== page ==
The current review is blinkered in trying to create fixes for the existing system.  There has not been sufficient critical analysis of the current system nor does it seem an adequate assessment of the root causes of the problems.  In particular the review only appears to be interested in revenue collection and not on the impact of the tax on economic efficiency.

The fix

There is in fact a surprisingly simple solution to both the allocative efficiency issues and the shrinking tax base issues that GST faces: convert the application of GST from being destination based to origin based.

That is rather than attempt the exceedingly complex task of removing the unfair tax on the tourism industry, simply remove the dispensation currently provided to other exporters.  Similarly instead of attempting the impossible task of taxing all imports of on-line goods and services, simply remove all taxes on imports. 

By taxing all exports and exempting all imports, all trade is moved to the same side of the expenditure tax filter, thus removing distortions between different types of economic activity and preserving the aim of not taxing transaction between countries.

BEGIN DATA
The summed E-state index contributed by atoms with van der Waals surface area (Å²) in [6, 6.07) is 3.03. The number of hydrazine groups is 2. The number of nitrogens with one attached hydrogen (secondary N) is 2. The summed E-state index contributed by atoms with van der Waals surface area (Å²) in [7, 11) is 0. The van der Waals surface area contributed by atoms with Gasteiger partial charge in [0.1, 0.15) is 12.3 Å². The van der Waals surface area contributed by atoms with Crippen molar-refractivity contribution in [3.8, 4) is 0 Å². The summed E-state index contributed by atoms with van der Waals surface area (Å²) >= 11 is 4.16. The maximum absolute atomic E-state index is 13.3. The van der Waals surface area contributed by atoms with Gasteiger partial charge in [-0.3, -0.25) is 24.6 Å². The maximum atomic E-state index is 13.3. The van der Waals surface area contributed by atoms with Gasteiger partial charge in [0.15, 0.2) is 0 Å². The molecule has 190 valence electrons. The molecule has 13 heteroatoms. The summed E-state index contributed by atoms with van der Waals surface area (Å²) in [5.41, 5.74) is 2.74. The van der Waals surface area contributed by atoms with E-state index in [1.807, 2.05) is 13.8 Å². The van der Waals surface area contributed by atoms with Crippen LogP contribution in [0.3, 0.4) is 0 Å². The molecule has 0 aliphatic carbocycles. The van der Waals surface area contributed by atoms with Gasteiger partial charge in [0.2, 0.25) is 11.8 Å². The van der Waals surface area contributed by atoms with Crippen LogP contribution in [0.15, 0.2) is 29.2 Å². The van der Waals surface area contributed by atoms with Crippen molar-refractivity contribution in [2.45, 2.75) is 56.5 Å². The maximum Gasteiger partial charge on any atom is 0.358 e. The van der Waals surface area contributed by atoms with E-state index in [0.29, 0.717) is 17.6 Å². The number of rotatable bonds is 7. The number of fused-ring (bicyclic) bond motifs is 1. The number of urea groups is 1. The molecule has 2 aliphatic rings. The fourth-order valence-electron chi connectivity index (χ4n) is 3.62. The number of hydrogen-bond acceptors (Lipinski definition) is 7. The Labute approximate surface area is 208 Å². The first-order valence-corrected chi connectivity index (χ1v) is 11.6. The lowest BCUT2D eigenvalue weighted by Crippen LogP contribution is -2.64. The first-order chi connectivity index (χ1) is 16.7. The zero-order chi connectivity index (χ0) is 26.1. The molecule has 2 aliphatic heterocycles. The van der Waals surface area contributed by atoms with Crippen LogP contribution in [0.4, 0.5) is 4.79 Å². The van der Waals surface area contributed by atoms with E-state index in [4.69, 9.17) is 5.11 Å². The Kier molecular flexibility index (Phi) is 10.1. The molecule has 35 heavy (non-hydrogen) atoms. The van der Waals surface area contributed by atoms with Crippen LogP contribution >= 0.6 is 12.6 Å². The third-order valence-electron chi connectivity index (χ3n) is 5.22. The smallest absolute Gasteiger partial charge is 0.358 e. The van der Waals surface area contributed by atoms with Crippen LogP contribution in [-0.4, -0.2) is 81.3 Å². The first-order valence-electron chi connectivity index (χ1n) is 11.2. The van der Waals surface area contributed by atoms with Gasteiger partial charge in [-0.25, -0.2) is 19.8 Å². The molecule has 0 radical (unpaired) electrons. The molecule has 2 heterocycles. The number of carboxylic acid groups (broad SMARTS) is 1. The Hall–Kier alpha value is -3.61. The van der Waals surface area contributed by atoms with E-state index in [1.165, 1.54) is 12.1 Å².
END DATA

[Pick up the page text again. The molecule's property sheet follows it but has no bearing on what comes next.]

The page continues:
Although it might not seem immediately obvious, as long as a country does not attempt to tax both exports and imports, but only one or the other, then the country is not actually taxing the transactions of another country.  A pure origins based system taxes value added (ie production within New Zealand) while a pure destination based system would effectively tax consumption (ie the spending of New Zealanders).  In both cases only New Zealand transactions are being taxed.

An obvious objection that many might have to this approach is to question what the impact of applying GST to our exports will do to the competitiveness of the export sector.  The short answer is probably nothing.

In the presence of a flexible exchange rate, one would expect the introduction of an origins based GST system to trigger a one-off compensating reduction in the nominal exchange rate.  Indeed Lockwood, de Meza and Myles (1995) demonstrate that a unilateral switch to an origins based system will have neutral inter-country impacts under virtually all circumstances.

Unlike the complexities involved in attempting to clean up the destination approach, a move to an origin approach is actually likely to reduce the administration burden faced by IRD and the government.  The taxing of exports would end IRD or Customs’ role in administering and policing the zero rating of exports.  Customs would also not be required to apply GST to imports.